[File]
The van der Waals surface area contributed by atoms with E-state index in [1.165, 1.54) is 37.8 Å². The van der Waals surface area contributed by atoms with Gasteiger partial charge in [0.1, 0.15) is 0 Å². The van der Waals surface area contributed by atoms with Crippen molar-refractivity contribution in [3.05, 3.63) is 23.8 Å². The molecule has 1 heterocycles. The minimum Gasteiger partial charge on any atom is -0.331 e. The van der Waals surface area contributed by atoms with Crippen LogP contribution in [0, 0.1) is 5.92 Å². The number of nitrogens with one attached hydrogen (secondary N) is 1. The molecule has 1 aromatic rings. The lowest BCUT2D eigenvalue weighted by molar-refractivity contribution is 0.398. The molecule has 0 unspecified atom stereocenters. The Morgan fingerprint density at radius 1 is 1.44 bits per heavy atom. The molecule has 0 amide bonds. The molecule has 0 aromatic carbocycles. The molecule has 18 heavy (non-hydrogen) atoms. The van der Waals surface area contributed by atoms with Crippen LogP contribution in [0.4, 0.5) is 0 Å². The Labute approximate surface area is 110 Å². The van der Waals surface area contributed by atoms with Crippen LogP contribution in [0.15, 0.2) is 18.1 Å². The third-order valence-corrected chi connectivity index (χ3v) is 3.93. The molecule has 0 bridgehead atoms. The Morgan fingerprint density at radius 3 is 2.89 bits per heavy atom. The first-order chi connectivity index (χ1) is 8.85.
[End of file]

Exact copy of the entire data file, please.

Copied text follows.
The van der Waals surface area contributed by atoms with E-state index in [1.165, 1.54) is 37.8 Å². The van der Waals surface area contributed by atoms with Gasteiger partial charge in [0.1, 0.15) is 0 Å². The van der Waals surface area contributed by atoms with Crippen molar-refractivity contribution in [3.05, 3.63) is 23.8 Å². The molecule has 1 heterocycles. The minimum Gasteiger partial charge on any atom is -0.331 e. The van der Waals surface area contributed by atoms with Crippen LogP contribution in [0, 0.1) is 5.92 Å². The number of nitrogens with one attached hydrogen (secondary N) is 1. The molecule has 1 aromatic rings. The lowest BCUT2D eigenvalue weighted by molar-refractivity contribution is 0.398. The molecule has 0 unspecified atom stereocenters. The Morgan fingerprint density at radius 1 is 1.44 bits per heavy atom. The molecule has 0 amide bonds. The molecule has 0 aromatic carbocycles. The molecule has 18 heavy (non-hydrogen) atoms. The van der Waals surface area contributed by atoms with Crippen LogP contribution in [0.4, 0.5) is 0 Å². The Labute approximate surface area is 110 Å². The van der Waals surface area contributed by atoms with Crippen LogP contribution in [0.15, 0.2) is 18.1 Å². The third-order valence-corrected chi connectivity index (χ3v) is 3.93. The molecule has 0 bridgehead atoms. The Morgan fingerprint density at radius 3 is 2.89 bits per heavy atom. The first-order chi connectivity index (χ1) is 8.85.